Molecular characterization of Salmonella enterica from poultry farms in Ilorin, north-central Nigeria

  • I.A. Raufu
  • O.A. Ahmed
  • A. Aremu
  • J.A. Ameh
  • A. Ambali
Keywords: Antimicrobial resistance, MLST, Nigeria, Poultry, Salmonella serovars, Virulence genes, WGS


Poultry salmonellosis caused by Salmonella enterica is one of the most important bacterial diseases posing serious challenges to poultry production and human health worldwide. This study investigated the occurrence, serotypes, multilocus sequence types (MLSTs), antimicrobial resistance, plasmids, and 12 selected virulence genes of non-typhoidal Salmonella from poultry layer farms using whole-genome sequencing (WGS) methods. Two hundred cloaca swab samples were aseptically collected from four commercial poultry farms (layers) and transferred in sterile universal bottles on ice to the laboratory for analysis. Presumptive Salmonella isolates were detected with selective media and conventional biochemical tests. Serovars were confirmed by serotyping using the slide agglutination and Seqsero methods. Seven samples were positive for Salmonella consisting of Salmonella Typhimurium (S. Typhimurium) (n = 4), S. Albany (n = 2), and S. Agama with an occurrence rate of 3.5 % (7/200). Overall, 3 isolates showed the parC mutation expected not to cause resistance. Similarly, one S. Typhimurium isolate carried plasmid replicons of IncFIB(S)/IncFII(S) type without antimicrobial resistance genes. Three sequence types (STs); 19 (S. Typhimurium), 5317 (S. Albany), and 467 (S. Agama) were obtained. Salmonella Agama harboured 12 virulence genes, while S. Typhimurium and S. Albany harboured 11 virulence genes each. This study highlights the importance of S. Typhimurium, S. Albany, and S. Agama as major pathogens associated with poultry farms in Ilorin, north-central Nigeria. It equally provided baseline information on the serovar distribution, STs, resistance and the virulence gene profiles of all the serovars. Therefore, chickens can serve as a potential source of Salmonella transmission to humans, and this constitutes a potential health risk to the human population. Hence, there is a need for a specific Salmonella control program to be instituted as part of a national food safety strategy.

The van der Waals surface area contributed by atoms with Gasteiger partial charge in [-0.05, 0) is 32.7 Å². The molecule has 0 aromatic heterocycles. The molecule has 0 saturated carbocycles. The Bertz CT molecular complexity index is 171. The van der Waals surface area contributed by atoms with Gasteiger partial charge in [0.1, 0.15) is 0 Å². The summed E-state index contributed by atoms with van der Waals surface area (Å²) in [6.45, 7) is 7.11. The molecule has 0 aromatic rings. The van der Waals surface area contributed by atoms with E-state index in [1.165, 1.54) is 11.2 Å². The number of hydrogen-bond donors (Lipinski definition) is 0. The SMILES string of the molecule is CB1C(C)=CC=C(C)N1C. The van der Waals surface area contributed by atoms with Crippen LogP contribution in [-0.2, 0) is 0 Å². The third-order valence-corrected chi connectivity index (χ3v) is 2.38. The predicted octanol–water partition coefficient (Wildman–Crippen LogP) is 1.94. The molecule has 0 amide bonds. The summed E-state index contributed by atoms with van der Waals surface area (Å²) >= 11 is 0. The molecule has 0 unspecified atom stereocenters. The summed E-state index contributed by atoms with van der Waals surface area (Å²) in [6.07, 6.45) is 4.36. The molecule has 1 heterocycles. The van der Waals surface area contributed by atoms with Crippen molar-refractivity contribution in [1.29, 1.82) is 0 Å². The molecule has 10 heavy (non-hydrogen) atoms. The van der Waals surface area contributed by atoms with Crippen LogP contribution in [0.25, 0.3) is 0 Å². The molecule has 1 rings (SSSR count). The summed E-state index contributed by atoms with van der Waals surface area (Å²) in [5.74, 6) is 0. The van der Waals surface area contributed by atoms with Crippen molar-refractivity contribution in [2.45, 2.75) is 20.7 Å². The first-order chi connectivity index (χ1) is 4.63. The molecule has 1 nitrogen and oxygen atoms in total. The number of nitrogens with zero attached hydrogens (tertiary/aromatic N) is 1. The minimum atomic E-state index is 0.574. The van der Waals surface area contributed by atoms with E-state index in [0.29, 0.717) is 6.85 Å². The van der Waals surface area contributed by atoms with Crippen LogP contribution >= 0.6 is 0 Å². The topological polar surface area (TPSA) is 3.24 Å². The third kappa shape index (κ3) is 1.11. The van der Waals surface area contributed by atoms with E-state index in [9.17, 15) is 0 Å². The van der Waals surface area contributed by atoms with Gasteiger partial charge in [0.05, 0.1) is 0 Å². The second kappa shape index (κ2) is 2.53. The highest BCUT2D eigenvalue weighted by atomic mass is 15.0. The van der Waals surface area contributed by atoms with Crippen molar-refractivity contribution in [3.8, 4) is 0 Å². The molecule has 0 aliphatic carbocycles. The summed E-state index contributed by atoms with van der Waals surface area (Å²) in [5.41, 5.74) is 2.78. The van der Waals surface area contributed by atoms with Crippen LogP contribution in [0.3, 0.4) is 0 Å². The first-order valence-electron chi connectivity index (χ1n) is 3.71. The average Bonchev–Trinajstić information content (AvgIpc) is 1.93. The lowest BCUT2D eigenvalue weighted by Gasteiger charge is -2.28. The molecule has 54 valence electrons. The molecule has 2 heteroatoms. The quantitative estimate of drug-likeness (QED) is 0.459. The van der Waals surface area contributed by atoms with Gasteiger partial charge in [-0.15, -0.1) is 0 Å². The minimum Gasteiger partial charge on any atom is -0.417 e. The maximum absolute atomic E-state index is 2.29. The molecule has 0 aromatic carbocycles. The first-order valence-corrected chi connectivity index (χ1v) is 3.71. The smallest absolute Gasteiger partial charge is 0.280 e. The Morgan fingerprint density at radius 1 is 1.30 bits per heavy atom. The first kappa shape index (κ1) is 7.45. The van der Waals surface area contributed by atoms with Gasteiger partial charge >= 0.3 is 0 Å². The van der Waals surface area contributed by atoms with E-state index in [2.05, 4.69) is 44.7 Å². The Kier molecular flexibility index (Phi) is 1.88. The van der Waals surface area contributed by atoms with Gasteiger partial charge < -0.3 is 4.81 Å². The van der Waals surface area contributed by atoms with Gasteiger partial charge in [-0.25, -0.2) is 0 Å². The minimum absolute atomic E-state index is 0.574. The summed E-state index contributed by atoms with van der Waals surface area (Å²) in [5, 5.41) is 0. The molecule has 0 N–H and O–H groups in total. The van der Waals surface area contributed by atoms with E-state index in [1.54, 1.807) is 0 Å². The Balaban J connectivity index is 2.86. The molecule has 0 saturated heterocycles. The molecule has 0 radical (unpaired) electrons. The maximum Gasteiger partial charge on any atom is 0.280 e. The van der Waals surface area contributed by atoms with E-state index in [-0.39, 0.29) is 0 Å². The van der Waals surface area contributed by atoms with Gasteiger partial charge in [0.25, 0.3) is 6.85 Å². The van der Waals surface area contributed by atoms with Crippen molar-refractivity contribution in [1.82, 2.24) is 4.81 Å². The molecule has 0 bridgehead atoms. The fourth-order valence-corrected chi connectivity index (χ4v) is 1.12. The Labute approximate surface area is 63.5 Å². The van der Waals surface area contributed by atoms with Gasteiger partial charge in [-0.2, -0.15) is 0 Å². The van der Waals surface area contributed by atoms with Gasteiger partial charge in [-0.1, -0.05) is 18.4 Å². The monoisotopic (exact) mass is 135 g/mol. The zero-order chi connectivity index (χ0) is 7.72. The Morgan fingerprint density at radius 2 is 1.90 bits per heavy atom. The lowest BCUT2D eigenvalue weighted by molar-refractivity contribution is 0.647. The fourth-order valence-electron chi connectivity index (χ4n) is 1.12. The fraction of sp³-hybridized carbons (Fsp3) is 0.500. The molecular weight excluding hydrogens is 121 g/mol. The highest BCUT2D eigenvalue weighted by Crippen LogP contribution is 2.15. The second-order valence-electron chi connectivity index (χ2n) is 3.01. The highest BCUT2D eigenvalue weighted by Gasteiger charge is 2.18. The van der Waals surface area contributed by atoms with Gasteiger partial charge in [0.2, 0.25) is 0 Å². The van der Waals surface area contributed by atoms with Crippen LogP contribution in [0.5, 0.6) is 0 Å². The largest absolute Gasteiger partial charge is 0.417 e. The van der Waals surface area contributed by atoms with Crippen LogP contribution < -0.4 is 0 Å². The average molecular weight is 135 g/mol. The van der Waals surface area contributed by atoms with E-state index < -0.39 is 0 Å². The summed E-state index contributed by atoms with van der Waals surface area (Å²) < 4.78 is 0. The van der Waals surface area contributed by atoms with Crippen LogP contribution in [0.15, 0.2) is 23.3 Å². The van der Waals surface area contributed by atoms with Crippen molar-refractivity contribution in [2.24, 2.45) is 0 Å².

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eISSN: 1595-093X
print ISSN: 1595-093X